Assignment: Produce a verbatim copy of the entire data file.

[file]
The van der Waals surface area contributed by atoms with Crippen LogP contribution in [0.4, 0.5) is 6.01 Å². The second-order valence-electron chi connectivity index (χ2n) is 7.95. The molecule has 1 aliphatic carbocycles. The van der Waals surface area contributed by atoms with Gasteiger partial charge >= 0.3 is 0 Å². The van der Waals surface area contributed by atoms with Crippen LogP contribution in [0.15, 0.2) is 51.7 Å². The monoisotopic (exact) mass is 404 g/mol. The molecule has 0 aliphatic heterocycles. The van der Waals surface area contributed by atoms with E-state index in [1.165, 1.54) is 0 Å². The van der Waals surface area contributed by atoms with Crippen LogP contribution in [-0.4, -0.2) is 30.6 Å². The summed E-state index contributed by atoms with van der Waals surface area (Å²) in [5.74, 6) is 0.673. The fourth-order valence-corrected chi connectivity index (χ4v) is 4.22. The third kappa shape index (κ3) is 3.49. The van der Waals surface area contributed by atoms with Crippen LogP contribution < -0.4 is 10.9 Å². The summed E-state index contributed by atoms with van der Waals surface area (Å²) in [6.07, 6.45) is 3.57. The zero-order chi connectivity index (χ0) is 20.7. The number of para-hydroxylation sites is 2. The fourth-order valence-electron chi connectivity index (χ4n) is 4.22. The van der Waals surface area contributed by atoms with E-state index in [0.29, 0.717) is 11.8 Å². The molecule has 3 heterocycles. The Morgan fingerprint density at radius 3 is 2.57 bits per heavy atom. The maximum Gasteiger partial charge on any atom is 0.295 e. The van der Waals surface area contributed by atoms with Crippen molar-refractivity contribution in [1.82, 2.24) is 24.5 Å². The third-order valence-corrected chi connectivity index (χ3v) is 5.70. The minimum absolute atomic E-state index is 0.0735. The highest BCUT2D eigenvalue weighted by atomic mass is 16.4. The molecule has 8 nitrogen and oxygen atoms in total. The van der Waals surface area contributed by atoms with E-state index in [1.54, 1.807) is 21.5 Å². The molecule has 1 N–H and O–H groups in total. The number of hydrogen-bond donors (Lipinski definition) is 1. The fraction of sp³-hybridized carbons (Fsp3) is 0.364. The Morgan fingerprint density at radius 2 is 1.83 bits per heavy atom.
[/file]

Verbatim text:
The van der Waals surface area contributed by atoms with Crippen LogP contribution in [0.4, 0.5) is 6.01 Å². The second-order valence-electron chi connectivity index (χ2n) is 7.95. The molecule has 1 aliphatic carbocycles. The van der Waals surface area contributed by atoms with Gasteiger partial charge >= 0.3 is 0 Å². The van der Waals surface area contributed by atoms with Crippen LogP contribution in [0.15, 0.2) is 51.7 Å². The monoisotopic (exact) mass is 404 g/mol. The molecule has 0 aliphatic heterocycles. The van der Waals surface area contributed by atoms with E-state index in [1.165, 1.54) is 0 Å². The van der Waals surface area contributed by atoms with Crippen LogP contribution in [-0.4, -0.2) is 30.6 Å². The summed E-state index contributed by atoms with van der Waals surface area (Å²) in [5.74, 6) is 0.673. The fourth-order valence-corrected chi connectivity index (χ4v) is 4.22. The third kappa shape index (κ3) is 3.49. The van der Waals surface area contributed by atoms with Crippen LogP contribution < -0.4 is 10.9 Å². The summed E-state index contributed by atoms with van der Waals surface area (Å²) in [6.07, 6.45) is 3.57. The zero-order chi connectivity index (χ0) is 20.7. The number of para-hydroxylation sites is 2. The fourth-order valence-electron chi connectivity index (χ4n) is 4.22. The van der Waals surface area contributed by atoms with E-state index in [0.29, 0.717) is 11.8 Å². The molecule has 3 heterocycles. The Morgan fingerprint density at radius 3 is 2.57 bits per heavy atom. The maximum Gasteiger partial charge on any atom is 0.295 e. The van der Waals surface area contributed by atoms with Crippen molar-refractivity contribution in [1.82, 2.24) is 24.5 Å². The third-order valence-corrected chi connectivity index (χ3v) is 5.70. The minimum absolute atomic E-state index is 0.0735. The highest BCUT2D eigenvalue weighted by atomic mass is 16.4. The molecule has 8 nitrogen and oxygen atoms in total. The van der Waals surface area contributed by atoms with E-state index in [1.54, 1.807) is 21.5 Å². The molecule has 1 N–H and O–H groups in total. The number of hydrogen-bond donors (Lipinski definition) is 1. The fraction of sp³-hybridized carbons (Fsp3) is 0.364. The Morgan fingerprint density at radius 2 is 1.83 bits per heavy atom.